The only real information you need to prove the ride isn't performing the way Disney hoped is the size of the queue. Disney built a massive queue that takes up a tremendous amount of space (and cost quite a lot of money), and the vast majority of it is never utilized. You can say that's because the ride is an omnimover (which certainly helps) but that doesn't explain why Disney wasted all that money and space there. They probably could have built another complete attraction in the space used by the queue.

I'm also apparently one of the few people on this forum who thinks NRJ is a pretty good ride weighed down by outlandish wait times, so I don't think I'm that critical.
 

gerarar

Well-Known Member
If true, I’m glad my family and I were able to watch this during our recent Christmas trip. While waiting for our ROTR BG to be called early in the morning, we watched the Frozen sing a long and Little Mermaid.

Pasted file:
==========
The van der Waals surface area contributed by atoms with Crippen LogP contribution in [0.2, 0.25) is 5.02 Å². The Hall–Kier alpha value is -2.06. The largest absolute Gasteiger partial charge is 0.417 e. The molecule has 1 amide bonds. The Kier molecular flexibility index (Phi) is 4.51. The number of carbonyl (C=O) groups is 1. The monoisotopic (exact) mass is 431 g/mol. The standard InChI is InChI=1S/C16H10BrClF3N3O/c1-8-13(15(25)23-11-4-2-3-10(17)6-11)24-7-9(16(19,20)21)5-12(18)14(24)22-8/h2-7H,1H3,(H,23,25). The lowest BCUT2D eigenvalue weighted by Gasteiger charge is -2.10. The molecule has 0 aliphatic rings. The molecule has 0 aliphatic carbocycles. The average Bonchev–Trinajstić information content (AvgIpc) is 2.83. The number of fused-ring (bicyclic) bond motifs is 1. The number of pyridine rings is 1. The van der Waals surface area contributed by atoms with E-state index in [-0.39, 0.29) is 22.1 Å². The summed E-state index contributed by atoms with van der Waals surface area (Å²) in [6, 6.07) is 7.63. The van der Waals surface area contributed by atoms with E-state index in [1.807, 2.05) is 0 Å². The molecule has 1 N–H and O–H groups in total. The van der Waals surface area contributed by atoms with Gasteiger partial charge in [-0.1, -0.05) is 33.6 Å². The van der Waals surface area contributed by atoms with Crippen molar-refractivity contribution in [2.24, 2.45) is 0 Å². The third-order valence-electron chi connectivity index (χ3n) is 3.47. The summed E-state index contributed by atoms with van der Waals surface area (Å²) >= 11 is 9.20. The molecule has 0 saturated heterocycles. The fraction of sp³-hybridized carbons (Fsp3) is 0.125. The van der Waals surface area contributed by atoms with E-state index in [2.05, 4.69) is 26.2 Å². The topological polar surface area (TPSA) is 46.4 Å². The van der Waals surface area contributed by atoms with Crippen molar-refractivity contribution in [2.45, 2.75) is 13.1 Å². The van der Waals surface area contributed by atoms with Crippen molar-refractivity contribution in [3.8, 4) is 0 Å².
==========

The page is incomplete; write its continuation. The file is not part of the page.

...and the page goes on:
There definitely is a place for productions and shows like these to exist in DHS (and WDW in general), they just need to be updated (properly) and kept fresh in a way.

A show that I wished would be brought over would be Mickey and the Wondrous Book from HKDL, as since its theme song became the inspiration to HEA in the Magic Kingdom.

If Fantasmic! goes away at DHS, I’ll be very sad. It’s one of my favorite nighttime spectaculars and still holds a place in my heart. However with the number of performers it requires, it would be foolish to not think it’s on the chopping block, or at least being looked at to be downgraded in some way, in the meantime. :(